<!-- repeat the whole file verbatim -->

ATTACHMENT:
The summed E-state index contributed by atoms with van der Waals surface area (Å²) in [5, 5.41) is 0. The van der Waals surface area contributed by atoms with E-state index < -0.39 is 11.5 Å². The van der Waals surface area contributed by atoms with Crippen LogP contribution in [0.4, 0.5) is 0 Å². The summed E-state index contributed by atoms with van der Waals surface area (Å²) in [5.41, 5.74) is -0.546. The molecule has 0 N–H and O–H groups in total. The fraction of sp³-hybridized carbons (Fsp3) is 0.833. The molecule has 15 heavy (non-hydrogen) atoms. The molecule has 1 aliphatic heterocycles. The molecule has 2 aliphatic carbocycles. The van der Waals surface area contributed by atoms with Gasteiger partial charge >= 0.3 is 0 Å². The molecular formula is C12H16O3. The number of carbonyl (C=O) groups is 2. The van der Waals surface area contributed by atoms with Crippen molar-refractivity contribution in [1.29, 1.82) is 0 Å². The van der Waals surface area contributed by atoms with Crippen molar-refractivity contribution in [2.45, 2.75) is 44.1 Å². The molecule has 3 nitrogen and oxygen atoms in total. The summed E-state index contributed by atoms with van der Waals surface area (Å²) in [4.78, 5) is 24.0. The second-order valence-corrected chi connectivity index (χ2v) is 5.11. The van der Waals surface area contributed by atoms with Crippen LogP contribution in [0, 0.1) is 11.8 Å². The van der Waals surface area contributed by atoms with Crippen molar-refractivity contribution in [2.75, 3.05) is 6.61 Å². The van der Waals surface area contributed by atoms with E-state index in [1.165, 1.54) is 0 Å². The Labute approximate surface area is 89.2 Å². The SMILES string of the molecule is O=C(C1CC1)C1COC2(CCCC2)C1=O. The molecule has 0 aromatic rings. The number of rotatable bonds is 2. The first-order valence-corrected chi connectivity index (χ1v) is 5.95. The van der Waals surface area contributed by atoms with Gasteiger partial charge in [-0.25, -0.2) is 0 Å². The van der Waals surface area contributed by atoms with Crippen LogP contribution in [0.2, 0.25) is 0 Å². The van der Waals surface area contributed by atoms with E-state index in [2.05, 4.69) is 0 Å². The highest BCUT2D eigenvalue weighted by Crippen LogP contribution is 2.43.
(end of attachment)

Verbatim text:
The summed E-state index contributed by atoms with van der Waals surface area (Å²) in [5, 5.41) is 0. The van der Waals surface area contributed by atoms with E-state index < -0.39 is 11.5 Å². The van der Waals surface area contributed by atoms with Crippen LogP contribution in [0.4, 0.5) is 0 Å². The summed E-state index contributed by atoms with van der Waals surface area (Å²) in [5.41, 5.74) is -0.546. The molecule has 0 N–H and O–H groups in total. The fraction of sp³-hybridized carbons (Fsp3) is 0.833. The molecule has 15 heavy (non-hydrogen) atoms. The molecule has 1 aliphatic heterocycles. The molecule has 2 aliphatic carbocycles. The van der Waals surface area contributed by atoms with Gasteiger partial charge >= 0.3 is 0 Å². The molecular formula is C12H16O3. The number of carbonyl (C=O) groups is 2. The van der Waals surface area contributed by atoms with Crippen molar-refractivity contribution in [1.29, 1.82) is 0 Å². The van der Waals surface area contributed by atoms with Crippen molar-refractivity contribution in [2.45, 2.75) is 44.1 Å². The molecule has 3 nitrogen and oxygen atoms in total. The summed E-state index contributed by atoms with van der Waals surface area (Å²) in [4.78, 5) is 24.0. The second-order valence-corrected chi connectivity index (χ2v) is 5.11. The van der Waals surface area contributed by atoms with Crippen LogP contribution in [0, 0.1) is 11.8 Å². The van der Waals surface area contributed by atoms with Crippen molar-refractivity contribution in [2.75, 3.05) is 6.61 Å². The van der Waals surface area contributed by atoms with E-state index in [1.165, 1.54) is 0 Å². The Labute approximate surface area is 89.2 Å². The SMILES string of the molecule is O=C(C1CC1)C1COC2(CCCC2)C1=O. The molecule has 0 aromatic rings. The number of rotatable bonds is 2. The first-order valence-corrected chi connectivity index (χ1v) is 5.95. The van der Waals surface area contributed by atoms with Gasteiger partial charge in [-0.25, -0.2) is 0 Å². The van der Waals surface area contributed by atoms with Crippen LogP contribution in [0.2, 0.25) is 0 Å². The van der Waals surface area contributed by atoms with E-state index in [2.05, 4.69) is 0 Å². The highest BCUT2D eigenvalue weighted by Crippen LogP contribution is 2.43.